What We Can Learn From Nebuchadnezzar's Restless Night
By Douglas Connelly
“You do not have because you do not ask God.” -James 4:2
According to Daniel 2:29, Nebuchadnezzar went to bed one night thinking about the future. He had seen the great Assyrian Empire fall and he had seen the Babylonian Empire rise in its place. The king woke up deeply troubled. He had a dream that was too important to pass over lightly.
Nebuchadnezzar had a simple request of all his counselors and learned men who claimed to speak with spiritual power—tell me the dream and its interpretation and I will lavish you with riches; fail to give me the information and you will die. But in the end they had to face the truth (and admit to the king) that they had no reliable answers at all.
The Way We Look for Truth
In the crisis that followed, the King called upon Daniel. Daniel relied on the same resources that are available to us:
First, Daniel prayed. He had no assurance that God would reveal the dream to him, but he was not afraid to ask big things from a big God. So many times we don’t even do that. We don’t have from God because we don’t ask (James 4:2).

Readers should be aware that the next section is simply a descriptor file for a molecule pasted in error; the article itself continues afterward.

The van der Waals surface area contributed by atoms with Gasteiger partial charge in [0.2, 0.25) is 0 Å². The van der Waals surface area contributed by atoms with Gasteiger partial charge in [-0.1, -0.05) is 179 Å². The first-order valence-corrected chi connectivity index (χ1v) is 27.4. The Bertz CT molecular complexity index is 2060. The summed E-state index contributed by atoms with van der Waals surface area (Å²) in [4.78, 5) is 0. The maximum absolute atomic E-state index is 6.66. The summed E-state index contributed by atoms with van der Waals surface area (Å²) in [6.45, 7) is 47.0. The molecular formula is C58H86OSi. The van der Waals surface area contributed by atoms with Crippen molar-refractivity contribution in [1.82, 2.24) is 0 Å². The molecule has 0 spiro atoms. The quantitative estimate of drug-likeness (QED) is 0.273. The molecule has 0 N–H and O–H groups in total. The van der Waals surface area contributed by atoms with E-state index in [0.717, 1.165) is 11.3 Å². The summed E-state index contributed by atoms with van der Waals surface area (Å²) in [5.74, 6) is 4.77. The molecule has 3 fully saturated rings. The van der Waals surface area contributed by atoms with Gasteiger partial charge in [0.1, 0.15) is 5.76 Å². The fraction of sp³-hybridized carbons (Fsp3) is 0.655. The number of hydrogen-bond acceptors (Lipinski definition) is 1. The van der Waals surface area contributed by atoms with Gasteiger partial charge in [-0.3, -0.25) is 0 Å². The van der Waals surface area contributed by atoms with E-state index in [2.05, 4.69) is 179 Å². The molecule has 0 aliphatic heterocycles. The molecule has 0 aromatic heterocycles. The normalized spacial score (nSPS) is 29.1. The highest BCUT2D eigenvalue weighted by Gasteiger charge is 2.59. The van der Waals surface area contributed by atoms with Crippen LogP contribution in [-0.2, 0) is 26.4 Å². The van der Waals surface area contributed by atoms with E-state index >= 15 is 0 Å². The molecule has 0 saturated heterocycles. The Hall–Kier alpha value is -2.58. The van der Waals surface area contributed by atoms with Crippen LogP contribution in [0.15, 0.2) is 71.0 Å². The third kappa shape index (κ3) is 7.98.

Second, Daniel went to other believers that he trusted. When you have a pressing burden or need, the best thing to do is pray and the best people to call on are not the whole church but the two or three friends whose hearts are knit to yours. A pastor friend and I met recently with a young believer who was caught in a web of bitterness and resentment toward another Christian. When we got to the meeting place, the bitter man had brought an unbelieving friend with him for support. The unbeliever supported him all right—not toward repentance and forgiveness, but deeper into anger and hostility. Daniel knew the value of a few committed friends.
Third, Daniel was humble. When God revealed the dream and its meaning that night, Daniel stayed in God’s presence and spent some time giving praise and honor to the true source of wisdom, God alone. Daniel was willing in private and in public to give God all the credit. Humility is a common thread among men and women God uses greatly. They are not impressed with their own gifts and insights; they are captured by the greatness and wisdom of God.
Daniel trusted the sovereign God even when he could not see what the outcome would be. In an out-of-control world, that same God is the one secure anchor we have.
What’s the main idea in this section? What is one thing you can act on based on this reading?
Editor's note: This content was taken from the original article "Nebuchadnezzar's Restless Night" by Douglas Connelly.